We’re All Clueless
Recently I was talking with a few pastors about leadership. While there was much wisdom brought to the discussion, probably the most intriguing comment I heard was this: all leaders are somewhat clueless about the road ahead. If you are leading, you are likely headed somewhere you have never been. It’s difficult to describe places you have never seen or to give insight into situations you have never experienced.
How do we lead when we’re clueless about the future? That is indeed a daunting question. If we refuse to take it seriously, we do so at our own peril—and at the peril of our followers. If we take it too seriously, fear will paralyze us. Here are a few things to keep in mind when leading into the unknown.
Admit your limitations. One of the keys to godly leadership is admitting your current circumstances, failures, and needs (2 Cor. 12:19, Ps. 34:17–20). This flies in the face of current leadership philosophy, which demands an unshakable posture and an unflinching voice. But it aligns perfectly with what Paul had to say (1 Cor. 1:25) and what Jesus said to Paul (2 Cor. 12:9). Admitting our weaknesses accomplishes two important things: it reveals our humanity and admits our utter dependence upon God.
Let it drive you to God. Our state of cluelessness will either drive us to depend upon God or to emancipate ourselves from him. Clearly, the former is preferable. Not only does dependency acknowledge need, but more importantly, it reorients us toward rightful lordship (Gal. 2:20, 2 Cor. 5:15).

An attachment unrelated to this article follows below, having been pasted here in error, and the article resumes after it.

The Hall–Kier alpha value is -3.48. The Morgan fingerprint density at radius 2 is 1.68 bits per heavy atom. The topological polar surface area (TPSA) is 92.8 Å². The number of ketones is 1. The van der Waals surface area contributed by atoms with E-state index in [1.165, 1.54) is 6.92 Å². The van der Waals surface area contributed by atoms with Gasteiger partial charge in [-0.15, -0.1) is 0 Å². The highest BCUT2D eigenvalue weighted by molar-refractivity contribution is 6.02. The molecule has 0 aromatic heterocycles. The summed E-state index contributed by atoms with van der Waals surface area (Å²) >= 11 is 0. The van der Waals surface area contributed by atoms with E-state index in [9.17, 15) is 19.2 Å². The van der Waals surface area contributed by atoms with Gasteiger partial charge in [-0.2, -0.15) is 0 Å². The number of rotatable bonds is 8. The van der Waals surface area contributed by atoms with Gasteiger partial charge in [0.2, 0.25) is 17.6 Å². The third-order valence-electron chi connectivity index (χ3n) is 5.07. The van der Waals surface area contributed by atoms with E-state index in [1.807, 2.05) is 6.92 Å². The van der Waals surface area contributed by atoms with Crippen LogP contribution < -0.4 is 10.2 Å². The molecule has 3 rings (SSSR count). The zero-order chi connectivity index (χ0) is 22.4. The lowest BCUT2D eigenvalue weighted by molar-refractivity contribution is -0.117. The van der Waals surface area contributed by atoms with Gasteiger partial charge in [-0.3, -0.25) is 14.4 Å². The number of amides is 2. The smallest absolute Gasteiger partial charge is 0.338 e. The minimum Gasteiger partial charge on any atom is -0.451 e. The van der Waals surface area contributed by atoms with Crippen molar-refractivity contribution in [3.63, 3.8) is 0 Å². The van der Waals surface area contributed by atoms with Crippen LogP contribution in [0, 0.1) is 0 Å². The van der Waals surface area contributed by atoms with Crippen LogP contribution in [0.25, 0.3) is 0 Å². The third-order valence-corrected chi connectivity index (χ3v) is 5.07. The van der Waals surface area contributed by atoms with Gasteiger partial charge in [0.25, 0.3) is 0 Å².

Learn from the past. While it would be nice to learn things the easy way by taking the advice of others, much of what we know we have learned the hard way, through experience. The key is to actually apply what we learn through the circumstances we encounter (James 1:1–27). Sounds simple doesn’t it? Yet if we are not careful, we will find ourselves returning to failed patterns rather than blazing new, informed ones. We cannot anticipate everything ahead, but we can prepare for possibilities based upon lessons learned.
Keep moving forward. All of the above can be practiced with excellence, but if we fail to push forward, we fail to lead. Never let your humanity limit God’s divinity. God intends us to move forward (Phil. 3:12–16). Some may say, “Well, Moses and the Israelites roamed around the desert for 40 years.” Yes, they did . . . because of sin.
About the Author
Tim Downey is an Associate Professor of Youth Ministry, specializing in the areas of discipleship and leadership at Moody Bible Institute in Chicago, Illinois. For 30 years, Tim has served the Christian community as a youth pastor, missionary, college professor, and international speaker. He and his wife, Kaye, have three daughters and one granddaughter. Tim… Read More